Eight Tips for Running a Lean Supply Chain

By applying lean principles to supply chain and warehouse operations, retailers can reduce waste and drive efficiency.

Chris Anton
Chris Anton

For years, progressive manufacturers enjoyed the benefits of lean manufacturing operations. With today’s omnichannel retail environment creating more incentive for operational efficiency, retailers can enjoy similar advantages by deploying lean techniques regardless of the source of goods sold. While lean manufacturing places emphasis on just-in-time supply and efficient manufacturing processes, for retailers, it’s all about the supply chain.

By applying the five lean principles of supply chain management (people involvement, continuous improvement, short lead times, built-in quality and standardization) to their supply chain and warehouse operations, retailers can reduce waste and drive efficiency. For many, it all comes down to balancing lean with supply chain risk management.

Here are a few tips to make sure you are ready to embark on the journey and likely to achieve the maximum value from your lean initiatives:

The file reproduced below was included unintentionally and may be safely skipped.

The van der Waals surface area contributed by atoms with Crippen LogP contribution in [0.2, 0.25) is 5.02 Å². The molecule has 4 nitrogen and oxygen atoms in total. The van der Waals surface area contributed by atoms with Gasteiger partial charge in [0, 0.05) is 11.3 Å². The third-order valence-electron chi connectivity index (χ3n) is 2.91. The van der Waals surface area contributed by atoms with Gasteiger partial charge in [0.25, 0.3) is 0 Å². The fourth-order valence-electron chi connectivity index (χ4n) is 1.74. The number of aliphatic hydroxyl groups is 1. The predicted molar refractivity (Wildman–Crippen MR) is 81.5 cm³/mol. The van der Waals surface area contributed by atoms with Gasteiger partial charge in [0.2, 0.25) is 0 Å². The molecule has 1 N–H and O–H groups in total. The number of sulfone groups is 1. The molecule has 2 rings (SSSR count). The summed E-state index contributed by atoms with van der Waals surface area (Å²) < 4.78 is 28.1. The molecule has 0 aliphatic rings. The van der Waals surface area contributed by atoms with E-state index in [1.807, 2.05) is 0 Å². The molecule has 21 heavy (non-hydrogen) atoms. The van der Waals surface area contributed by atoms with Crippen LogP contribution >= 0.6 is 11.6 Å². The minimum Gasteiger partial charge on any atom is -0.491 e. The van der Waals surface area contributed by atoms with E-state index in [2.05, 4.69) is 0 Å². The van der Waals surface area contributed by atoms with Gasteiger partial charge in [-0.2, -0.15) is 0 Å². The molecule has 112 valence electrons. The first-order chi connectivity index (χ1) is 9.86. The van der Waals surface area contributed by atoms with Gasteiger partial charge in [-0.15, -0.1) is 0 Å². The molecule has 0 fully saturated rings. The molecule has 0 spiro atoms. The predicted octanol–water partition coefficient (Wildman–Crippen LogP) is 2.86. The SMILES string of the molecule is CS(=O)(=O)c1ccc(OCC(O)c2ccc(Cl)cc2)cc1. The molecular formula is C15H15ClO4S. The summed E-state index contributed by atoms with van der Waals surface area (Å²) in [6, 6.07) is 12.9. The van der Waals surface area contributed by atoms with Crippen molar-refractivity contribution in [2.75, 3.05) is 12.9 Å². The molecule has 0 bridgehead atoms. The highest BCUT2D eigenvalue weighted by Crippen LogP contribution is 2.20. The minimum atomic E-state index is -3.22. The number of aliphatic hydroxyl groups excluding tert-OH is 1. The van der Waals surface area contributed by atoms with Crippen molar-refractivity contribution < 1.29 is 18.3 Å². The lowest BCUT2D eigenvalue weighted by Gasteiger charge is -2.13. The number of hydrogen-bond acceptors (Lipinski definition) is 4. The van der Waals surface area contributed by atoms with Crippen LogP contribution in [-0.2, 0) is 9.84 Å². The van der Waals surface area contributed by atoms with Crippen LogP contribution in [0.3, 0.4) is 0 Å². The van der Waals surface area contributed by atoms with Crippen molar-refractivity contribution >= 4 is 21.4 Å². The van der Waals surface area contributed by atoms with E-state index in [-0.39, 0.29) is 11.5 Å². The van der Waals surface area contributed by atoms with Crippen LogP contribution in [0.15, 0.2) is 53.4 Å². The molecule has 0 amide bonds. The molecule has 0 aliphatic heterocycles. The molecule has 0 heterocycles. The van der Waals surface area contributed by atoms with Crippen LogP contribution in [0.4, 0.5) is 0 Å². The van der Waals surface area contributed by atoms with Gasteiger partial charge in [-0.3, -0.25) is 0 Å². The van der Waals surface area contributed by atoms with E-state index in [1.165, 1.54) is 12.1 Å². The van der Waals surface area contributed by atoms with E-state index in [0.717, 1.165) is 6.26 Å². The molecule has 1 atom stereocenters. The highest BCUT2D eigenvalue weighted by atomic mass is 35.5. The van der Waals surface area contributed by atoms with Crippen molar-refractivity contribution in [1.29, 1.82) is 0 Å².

1. Look at your Supply Chain Holistically before Diving in

Before doing a deep dive into specific elements, take the time to look across your operation and evaluate performance at a higher level. Are you meeting customer expectations on delivery? What is the executive team’s overall perception regarding warehouse systems efficiency? Is it a company strength or something that is a known improvement area? Taking this holistic look can identify the priority areas that require attention. From a warehouse and distribution center view, this would be an excellent time to actually practice another old-school management technique: management by walking around or MBWA. Take the time to explore the distribution center, looking at obvious places to evaluate.